How to take advantage of such power and flexibility, though, still requires thought and planning.


This article discusses how planners can think about the concept of enterprise mobility, starting with a recognition that more is needed than just deciding among brands of hand-held devices. The following are 11 key dimensions to consider:




“Process” refers to the sequence of activities a mobile worker — called an “actor” here — engages in when doing work. Some processes may be defined in advance, some may be defined on-site in response to location or local conditions, and some may be defined by the actor making an independent judgement about what needs to be done.

Processes generally are the collections of actions that organizations and their employees put in place and manage in order to accomplish organizational goals. Some processes are very explicit, repetitive, structured, and tied to a well-defined sequence of activities. An example of this might be the steps involved in disassembling and re-assembling a machine. Other processes are more general, unstructured, or loosely defined. An example of this might be the thought process and research a worker goes through once a faulty machine has been disassembled.

Technology, obviously, is only one of the resources needed to perform a process. Others include skills, knowledge, physical equipment, facilities, and administrative support. Whether the process is tightly or loosely defined, technology can help. In fact, the same piece of technology can help a wide range of processes dependent on its configuration or programming.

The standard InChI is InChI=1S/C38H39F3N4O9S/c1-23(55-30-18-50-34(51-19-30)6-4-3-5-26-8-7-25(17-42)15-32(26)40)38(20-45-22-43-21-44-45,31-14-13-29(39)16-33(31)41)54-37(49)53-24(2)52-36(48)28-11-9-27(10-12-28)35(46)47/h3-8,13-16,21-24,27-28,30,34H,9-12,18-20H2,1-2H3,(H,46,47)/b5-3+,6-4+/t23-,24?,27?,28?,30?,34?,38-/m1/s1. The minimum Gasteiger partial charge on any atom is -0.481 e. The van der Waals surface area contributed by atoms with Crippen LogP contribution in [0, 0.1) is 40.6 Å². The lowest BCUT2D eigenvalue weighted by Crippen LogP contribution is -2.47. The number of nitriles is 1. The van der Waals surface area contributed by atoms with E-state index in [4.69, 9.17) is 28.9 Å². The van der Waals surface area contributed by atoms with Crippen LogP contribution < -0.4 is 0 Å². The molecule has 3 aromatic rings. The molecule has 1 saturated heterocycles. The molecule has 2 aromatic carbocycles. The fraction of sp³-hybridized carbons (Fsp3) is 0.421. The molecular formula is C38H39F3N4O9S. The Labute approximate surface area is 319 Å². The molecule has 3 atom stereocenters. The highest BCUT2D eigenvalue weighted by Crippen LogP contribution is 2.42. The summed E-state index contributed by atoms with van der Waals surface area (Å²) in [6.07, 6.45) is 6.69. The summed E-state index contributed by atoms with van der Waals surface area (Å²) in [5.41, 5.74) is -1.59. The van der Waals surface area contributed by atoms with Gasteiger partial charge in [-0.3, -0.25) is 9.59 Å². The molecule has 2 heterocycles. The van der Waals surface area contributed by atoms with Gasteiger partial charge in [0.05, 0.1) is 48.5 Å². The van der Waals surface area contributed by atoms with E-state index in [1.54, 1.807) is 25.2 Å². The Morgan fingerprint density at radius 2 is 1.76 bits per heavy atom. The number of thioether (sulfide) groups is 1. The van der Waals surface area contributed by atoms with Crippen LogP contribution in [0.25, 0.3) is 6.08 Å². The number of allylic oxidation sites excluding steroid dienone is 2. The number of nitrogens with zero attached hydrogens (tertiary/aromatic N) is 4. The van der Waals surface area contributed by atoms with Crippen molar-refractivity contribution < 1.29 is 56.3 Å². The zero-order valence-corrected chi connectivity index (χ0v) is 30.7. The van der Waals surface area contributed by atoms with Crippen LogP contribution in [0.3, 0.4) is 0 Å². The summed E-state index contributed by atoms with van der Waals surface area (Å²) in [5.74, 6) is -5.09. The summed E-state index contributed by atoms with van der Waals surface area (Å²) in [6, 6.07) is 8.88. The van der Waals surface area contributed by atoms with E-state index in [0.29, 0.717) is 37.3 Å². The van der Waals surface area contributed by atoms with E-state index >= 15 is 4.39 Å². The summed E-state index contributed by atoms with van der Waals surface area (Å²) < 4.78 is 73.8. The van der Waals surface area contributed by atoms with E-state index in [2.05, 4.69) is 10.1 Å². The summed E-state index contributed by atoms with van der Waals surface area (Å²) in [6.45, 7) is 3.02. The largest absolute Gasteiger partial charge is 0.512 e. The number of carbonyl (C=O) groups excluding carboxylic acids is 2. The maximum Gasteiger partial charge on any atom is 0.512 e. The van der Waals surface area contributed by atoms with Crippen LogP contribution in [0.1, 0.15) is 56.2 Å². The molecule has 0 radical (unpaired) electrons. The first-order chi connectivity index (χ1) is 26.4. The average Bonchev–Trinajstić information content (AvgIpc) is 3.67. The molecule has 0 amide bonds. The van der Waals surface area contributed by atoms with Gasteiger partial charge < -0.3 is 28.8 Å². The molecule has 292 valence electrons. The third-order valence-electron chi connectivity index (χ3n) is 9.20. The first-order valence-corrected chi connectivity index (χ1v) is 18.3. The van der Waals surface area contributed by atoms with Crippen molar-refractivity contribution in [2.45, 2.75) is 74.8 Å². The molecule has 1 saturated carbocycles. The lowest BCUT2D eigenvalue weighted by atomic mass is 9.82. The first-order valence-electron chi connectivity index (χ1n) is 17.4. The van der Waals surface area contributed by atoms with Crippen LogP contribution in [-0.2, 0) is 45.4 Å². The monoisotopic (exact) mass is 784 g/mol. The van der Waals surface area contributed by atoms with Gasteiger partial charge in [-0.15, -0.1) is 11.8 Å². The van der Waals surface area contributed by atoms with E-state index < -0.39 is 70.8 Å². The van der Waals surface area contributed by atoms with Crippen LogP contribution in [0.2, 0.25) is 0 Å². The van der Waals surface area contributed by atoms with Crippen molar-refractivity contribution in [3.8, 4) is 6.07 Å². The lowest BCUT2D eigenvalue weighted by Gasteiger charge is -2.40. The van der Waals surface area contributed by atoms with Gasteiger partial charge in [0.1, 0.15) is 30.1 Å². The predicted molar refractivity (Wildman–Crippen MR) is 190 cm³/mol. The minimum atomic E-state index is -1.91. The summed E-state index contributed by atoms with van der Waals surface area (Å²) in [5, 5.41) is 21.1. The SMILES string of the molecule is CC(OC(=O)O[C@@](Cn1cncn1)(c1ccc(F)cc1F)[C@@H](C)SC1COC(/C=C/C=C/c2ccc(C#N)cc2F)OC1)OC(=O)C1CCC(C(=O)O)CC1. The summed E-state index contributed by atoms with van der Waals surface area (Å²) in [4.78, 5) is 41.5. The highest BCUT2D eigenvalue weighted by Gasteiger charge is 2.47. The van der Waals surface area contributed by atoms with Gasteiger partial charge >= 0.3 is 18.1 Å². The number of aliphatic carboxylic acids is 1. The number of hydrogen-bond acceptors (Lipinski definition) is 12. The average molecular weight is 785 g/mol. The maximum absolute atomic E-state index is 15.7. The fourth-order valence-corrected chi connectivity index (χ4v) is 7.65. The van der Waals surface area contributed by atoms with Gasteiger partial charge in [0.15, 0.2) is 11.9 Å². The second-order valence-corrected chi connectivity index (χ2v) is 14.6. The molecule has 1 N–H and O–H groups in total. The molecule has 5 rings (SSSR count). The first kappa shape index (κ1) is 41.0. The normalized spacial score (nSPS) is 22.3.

As experienced IT managers know, technology is only part of the puzzle and may only account for a small part of the total cost of a project that involves changing a large or complex set of business processes involving many people.

It’s a fair question to ask whether mobile technologies are forcing us to change the way we think about processes. That might be true if you think of processes in a rigid, workflow-software-enabled way. Even if we restrict our thinking to that view, there is a lot that using a flexible and powerful mobile device can bring to the table, especially if that mobility means that decisions and actions can better reflect access to signals about local conditions that mobility enables. 

Viewed another way, use of mobile systems enables an alternate view of process. This is potentially one where there is less tight integration of all the steps in an automated sequence of tasks in favor of a more flexible mix of activities that combine automated and manual tasks tied together by a human actor making decisions and taking actions in direct response to local conditions. Looked at this way, one could say that extending technological support to work via mobile systems can in fact change how processes are defined and managed.